We seem to have a chicken and egg problem here. The liquidity shortage is being blamed for the dire situation that Indian industry finds itself in.
However the fact that liquidity is scarce suggests that there is enough demand for funds from borrowers, particularly domestic companies. A possible inference could be that the fundamentals of Indian industry are, well, not so dire.
Credit growth from the banking system as a whole printed at a robust 27.7 per cent for November 7, up from 24.8 per cent at the end of September. If you consider the fact that inflation is falling rapidly, the pick-up in 'real credit' growth between September and early November would be quite spectacular. Thus companies are not borrowing more just to make up for the rising nominal cost of inventories. There seems to be genuine pick-up in the 'volume' of credit.
I buy the argument that the access to external credit has deteriorated considerably - its substitution by local credit is shoring up the domestic credit growth numbers. However it still does not quite explain why the demand for funds should be so strong if growth has indeed dropped so much.
For one, the problem of prohibitive rates on external borrowings has been around for a while. More importantly, it does not really matter whether Indian companies are borrowing locally or turning to external sources. The bottom-line is that the credit figures suggest that Indian borrowers need funds to keep production and expansion going. That, prima facie, does not appear to be consistent with the raft of formal and anecdotal evidence on growth that's making the headlines.
The solution to this conundrum does not lie in questioning the veracity of industry's claims that things are getting form bad to worse. Reports, for instance, of auto plants going in for unscheduled outages are true and I cannot think of an earthly reason why auto manufacturers would want to fake these claims.
Sales data for sectors like auto and cement are dismal. There is no need to miss this evidence. However, there is enough reason to abandon the 'black-box' approach to liquidity and growth and take a closer look at the nuances.
Let me start with some obvious inferences. A possible explanation for this apparent inconsistency between credit demand and growth could lie in what I would term 'a reporting bias'. Sectors that are hurting the most - automobiles, cement, metals - tend to hog the headlines.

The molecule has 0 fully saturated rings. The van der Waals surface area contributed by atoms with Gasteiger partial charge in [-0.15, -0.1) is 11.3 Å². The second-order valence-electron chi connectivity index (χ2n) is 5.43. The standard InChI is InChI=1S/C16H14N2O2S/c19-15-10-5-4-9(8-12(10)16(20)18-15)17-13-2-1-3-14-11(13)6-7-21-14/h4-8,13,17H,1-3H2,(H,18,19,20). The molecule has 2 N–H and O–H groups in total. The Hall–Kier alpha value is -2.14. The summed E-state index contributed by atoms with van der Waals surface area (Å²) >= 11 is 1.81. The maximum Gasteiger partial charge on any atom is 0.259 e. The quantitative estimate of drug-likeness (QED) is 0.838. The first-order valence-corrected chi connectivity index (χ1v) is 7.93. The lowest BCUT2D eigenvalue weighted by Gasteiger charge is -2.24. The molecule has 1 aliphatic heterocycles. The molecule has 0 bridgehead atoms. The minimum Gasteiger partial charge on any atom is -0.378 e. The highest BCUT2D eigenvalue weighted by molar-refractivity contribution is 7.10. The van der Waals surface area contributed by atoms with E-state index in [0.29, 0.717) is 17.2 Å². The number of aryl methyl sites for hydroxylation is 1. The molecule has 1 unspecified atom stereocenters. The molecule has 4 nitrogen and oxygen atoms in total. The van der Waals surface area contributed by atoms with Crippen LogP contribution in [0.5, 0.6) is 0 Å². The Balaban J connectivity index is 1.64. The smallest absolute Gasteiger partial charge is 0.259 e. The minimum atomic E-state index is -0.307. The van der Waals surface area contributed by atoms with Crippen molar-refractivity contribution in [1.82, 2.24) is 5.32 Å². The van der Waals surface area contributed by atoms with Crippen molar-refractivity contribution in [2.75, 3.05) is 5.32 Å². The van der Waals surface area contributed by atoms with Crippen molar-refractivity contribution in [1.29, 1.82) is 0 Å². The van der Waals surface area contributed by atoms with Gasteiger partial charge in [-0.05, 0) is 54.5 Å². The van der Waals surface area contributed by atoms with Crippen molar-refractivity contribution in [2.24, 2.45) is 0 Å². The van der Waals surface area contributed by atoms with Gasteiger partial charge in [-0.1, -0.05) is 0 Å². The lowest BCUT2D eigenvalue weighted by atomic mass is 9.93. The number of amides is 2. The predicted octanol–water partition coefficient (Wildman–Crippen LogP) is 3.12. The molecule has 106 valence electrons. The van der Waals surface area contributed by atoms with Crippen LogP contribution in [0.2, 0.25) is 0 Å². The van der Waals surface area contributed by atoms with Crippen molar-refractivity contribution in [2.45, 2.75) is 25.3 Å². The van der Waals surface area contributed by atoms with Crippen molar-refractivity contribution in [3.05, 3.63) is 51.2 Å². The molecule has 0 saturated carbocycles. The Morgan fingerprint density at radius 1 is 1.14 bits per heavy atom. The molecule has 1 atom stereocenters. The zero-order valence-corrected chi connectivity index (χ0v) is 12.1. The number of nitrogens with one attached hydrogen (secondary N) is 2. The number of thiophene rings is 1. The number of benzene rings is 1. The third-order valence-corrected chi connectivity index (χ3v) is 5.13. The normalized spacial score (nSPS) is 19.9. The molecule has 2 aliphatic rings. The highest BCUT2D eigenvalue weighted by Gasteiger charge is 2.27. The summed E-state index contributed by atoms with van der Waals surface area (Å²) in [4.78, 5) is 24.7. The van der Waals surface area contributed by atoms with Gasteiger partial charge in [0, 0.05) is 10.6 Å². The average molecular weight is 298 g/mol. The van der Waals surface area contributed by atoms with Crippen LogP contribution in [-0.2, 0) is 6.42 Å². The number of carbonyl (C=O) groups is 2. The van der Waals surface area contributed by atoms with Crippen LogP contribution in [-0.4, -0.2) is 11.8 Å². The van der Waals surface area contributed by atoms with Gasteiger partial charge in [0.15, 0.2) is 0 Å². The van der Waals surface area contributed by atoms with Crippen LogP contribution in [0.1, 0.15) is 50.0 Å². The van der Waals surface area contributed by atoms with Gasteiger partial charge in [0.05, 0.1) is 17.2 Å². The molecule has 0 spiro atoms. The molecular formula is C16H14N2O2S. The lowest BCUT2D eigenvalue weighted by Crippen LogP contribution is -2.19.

Their problems are real but they need not necessarily represent the trend in all segments of industry or the economy.
There could be sectors that are faring much better - consumer goods or pharmaceuticals, for instance - which do not grab the media's attention. Their growth rates could actually be picking up and the strong demand for loans reflected in the aggregated data could in fact, be picking up the strong credit needs of these segments.
The September IIP data, for example, showed 13.1 per cent in the consumer durables component. Data from white goods producers reported in this paper on Saturday corroborate the fact that consumer goods sales have been strong over the past few months and could get further fillip as the impact of the government salary hikes works its way through the system.
A less benign explanation for the spike in credit has to do with inventory cycles. Past evidence both for India and other economies shows a bulge in final goods inventories at the onset of a sharp slowdown.
The story runs like this. Companies (commodity and cyclical sectors are infamous for this) often fail to anticipate a sharp drop in demand and fail to adjust their production schedules. Consequently, when demand indeed drops, companies are saddled with large inventories of their products. To 'hold' these inventories, they need a large infusion of working capital. Thus, both inventories and working capital tend to spike up in the initial phase of a recession.
As companies reconcile to the prospect of a prolonged downturn, they cut back on production and offload inventories by cutting prices. As this happens, their credit demand comes down sharply and overall credit demand moderates. If that is indeed the case, credit growth could continue to remain high for the next couple of months and then drop sharply as companies begin to reduce production and draw down inventories.
The Indian housing sector is a good example of this. Real estate companies find themselves sitting on a large inventory of unsold residential space. They are, as yet, unwilling to cut prices sharply or even slow construction down in the fear that such action would lead to a market crash. Thus, their appetite for working capital is high though in their specific case, banks are less willing to lend than to other sectors. As they finally succumb to the dictates of their demand-supply balance, their demand for working capital will reduce and the pressure on domestic liquidity from these.
Thus based on credit data, here's my prognosis of what is happening in Indian industry and what's likely going forward. For one, we are still in the early phases of a slowdown and companies are still reconciling to the prospect of sustained demand destruction. As they factor this in, production will decline and companies will start selling from inventories rather than fresh production.
This would drive growth rates down sharply. As this inventory adjustment gets under way, the liquidity situation could improve dramatically as companies won't need as much working capital to hold inventories. Banks could thus face a problem of plenty rather than a shortage of funds in the near future. If this indeed happens, banks might start chasing customers by dropping rates sharply.
Second, there will be some sectors that will buck this trend. The degree to which they remain insulated from the rest of the economy will determine how bleak the growth situation will look in 2009.
The author is chief economist, HDFC Bank. The views here are personalGlobal meltdown: Complete coverage